Ibrahim Ouattara, a sophomore at Central Baptist College, stopped in front of a booth for Habitat for Humanity of Faulkner County and picked up a brochure.
“Why not?” he asked. He might join later in the year, he said. “It’s a good thing to help people.”
By about noon Thursday, Ouattara was among dozens of students looking at what nonprofit organizations are available in Central Arkansas and consider joining up. He stopped by several booths, pointing out Make a Child Smile and picking up information about Hospice Home Care, while walking through the Mabee Student Services Complex. By about 2 p.m., when the 2012 Volunteer Fair ended, about 150 students had come through to see about 15 nonprofit organizations.
The booths show what kinds of organizations students can join outside of CBC to help the community, Ouattara said.
“We just want them to get involved outside the college,” said Mandy Hall, CBC career service coordinator. “It’s the humane thing to do to serve others and be selfless.”
Freshmen at CBC are required to have a volunteer project, but the fair is for upperclassmen too, Hall said.
CBC, a private Christian college, has held a volunteer fair to encourage students to give back to the community for years, but other colleges are encouraging students to volunteer, Hall said. The University of Central Arkansas plans to hold a similar volunteer fair, event or class later this year, spokeswoman Venita Jenkins said.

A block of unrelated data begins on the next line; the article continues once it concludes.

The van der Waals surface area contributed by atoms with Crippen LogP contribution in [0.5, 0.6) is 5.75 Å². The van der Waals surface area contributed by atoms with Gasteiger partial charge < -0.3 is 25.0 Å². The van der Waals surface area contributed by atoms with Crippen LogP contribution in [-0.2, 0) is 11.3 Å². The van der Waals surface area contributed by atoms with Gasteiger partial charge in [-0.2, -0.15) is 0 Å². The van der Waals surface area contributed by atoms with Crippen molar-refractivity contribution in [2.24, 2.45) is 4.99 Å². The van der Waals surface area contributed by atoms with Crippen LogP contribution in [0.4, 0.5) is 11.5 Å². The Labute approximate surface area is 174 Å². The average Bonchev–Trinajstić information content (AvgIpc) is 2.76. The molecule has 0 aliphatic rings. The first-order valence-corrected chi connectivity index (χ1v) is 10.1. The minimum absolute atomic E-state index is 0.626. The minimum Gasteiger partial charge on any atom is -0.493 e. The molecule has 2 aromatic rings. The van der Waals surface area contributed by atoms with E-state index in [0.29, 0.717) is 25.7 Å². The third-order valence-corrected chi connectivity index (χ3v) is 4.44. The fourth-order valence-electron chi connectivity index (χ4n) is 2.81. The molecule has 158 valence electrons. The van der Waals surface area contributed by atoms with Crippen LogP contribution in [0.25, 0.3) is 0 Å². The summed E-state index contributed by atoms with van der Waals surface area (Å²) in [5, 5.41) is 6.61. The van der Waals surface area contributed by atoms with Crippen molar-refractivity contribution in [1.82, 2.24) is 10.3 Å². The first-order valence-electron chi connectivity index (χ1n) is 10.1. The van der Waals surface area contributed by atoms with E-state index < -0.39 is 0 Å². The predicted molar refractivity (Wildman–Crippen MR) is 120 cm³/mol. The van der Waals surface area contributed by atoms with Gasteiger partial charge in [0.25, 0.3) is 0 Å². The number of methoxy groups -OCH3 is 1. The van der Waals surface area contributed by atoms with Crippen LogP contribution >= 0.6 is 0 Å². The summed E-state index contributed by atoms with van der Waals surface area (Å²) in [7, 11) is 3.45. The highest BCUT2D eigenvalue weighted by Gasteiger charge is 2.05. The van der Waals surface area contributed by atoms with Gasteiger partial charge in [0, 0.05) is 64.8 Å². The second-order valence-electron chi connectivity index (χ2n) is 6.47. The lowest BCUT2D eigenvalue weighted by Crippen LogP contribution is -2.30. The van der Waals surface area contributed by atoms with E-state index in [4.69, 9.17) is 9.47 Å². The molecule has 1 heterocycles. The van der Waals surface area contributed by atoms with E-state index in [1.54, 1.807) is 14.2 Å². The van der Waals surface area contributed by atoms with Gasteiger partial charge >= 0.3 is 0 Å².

Several booths down from where Ouattara was, McKenzie Treat, a freshman, stood with friends in front of the Circle K International booth, a new club affiliated with Kiwanis International that is trying to get started at CBC.
“I think it’s awesome,” Treat said. “I’ve lived here my whole life, and it’s nice to learn about the opportunities in the community.”
Hall said the event grows every year. This year’s fair added five to six new nonprofit organizations looking to show students what they do, she said. The fair helps students, many of whom are from out of state, learn more about the community, too, she said. Many students will wait a few days before deciding which organization they want to join, she said.
“We want them to commit to something in their hearts,” Hall said.
After leafing through a scrapbook at the Circle K booth, Lauren Eyre, a freshman from Jacksonville, Texas, bent over and signed her name to a list of students interested in joining the club. She wants to join, she said.
“I like to get involved in things,” Eyre said.